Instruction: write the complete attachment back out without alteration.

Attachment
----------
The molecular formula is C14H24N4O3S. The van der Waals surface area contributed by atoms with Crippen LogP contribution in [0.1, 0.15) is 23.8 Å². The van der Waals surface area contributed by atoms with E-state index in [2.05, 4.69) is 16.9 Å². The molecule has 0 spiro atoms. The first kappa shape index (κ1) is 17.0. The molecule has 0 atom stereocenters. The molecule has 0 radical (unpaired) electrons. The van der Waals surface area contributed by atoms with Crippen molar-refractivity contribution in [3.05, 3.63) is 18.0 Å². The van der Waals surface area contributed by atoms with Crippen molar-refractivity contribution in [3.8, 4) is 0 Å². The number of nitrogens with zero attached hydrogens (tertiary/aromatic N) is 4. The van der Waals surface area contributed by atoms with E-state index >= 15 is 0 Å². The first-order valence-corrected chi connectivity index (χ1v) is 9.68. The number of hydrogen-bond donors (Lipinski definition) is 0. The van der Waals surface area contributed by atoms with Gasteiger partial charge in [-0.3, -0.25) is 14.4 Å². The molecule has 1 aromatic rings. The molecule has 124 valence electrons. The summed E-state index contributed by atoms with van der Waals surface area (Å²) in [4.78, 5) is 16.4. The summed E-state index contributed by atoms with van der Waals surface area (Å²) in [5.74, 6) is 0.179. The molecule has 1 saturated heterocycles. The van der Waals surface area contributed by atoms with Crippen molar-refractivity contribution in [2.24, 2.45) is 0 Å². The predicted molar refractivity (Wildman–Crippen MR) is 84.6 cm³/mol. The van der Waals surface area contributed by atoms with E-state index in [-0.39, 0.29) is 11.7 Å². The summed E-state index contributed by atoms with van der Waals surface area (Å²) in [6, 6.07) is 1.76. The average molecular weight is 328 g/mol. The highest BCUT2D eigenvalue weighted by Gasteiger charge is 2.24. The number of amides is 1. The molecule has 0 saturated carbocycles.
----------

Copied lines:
The molecular formula is C14H24N4O3S. The van der Waals surface area contributed by atoms with Crippen LogP contribution in [0.1, 0.15) is 23.8 Å². The van der Waals surface area contributed by atoms with E-state index in [2.05, 4.69) is 16.9 Å². The molecule has 0 spiro atoms. The first kappa shape index (κ1) is 17.0. The molecule has 0 atom stereocenters. The molecule has 0 radical (unpaired) electrons. The van der Waals surface area contributed by atoms with Crippen molar-refractivity contribution in [3.05, 3.63) is 18.0 Å². The van der Waals surface area contributed by atoms with Crippen molar-refractivity contribution in [3.8, 4) is 0 Å². The number of nitrogens with zero attached hydrogens (tertiary/aromatic N) is 4. The van der Waals surface area contributed by atoms with E-state index >= 15 is 0 Å². The first-order valence-corrected chi connectivity index (χ1v) is 9.68. The number of hydrogen-bond donors (Lipinski definition) is 0. The van der Waals surface area contributed by atoms with Gasteiger partial charge in [-0.3, -0.25) is 14.4 Å². The molecule has 1 aromatic rings. The molecule has 124 valence electrons. The summed E-state index contributed by atoms with van der Waals surface area (Å²) in [4.78, 5) is 16.4. The summed E-state index contributed by atoms with van der Waals surface area (Å²) in [5.74, 6) is 0.179. The molecule has 1 saturated heterocycles. The van der Waals surface area contributed by atoms with Crippen molar-refractivity contribution in [2.24, 2.45) is 0 Å². The predicted molar refractivity (Wildman–Crippen MR) is 84.6 cm³/mol. The van der Waals surface area contributed by atoms with E-state index in [-0.39, 0.29) is 11.7 Å². The summed E-state index contributed by atoms with van der Waals surface area (Å²) in [6, 6.07) is 1.76. The average molecular weight is 328 g/mol. The highest BCUT2D eigenvalue weighted by Gasteiger charge is 2.24. The number of amides is 1. The molecule has 0 saturated carbocycles.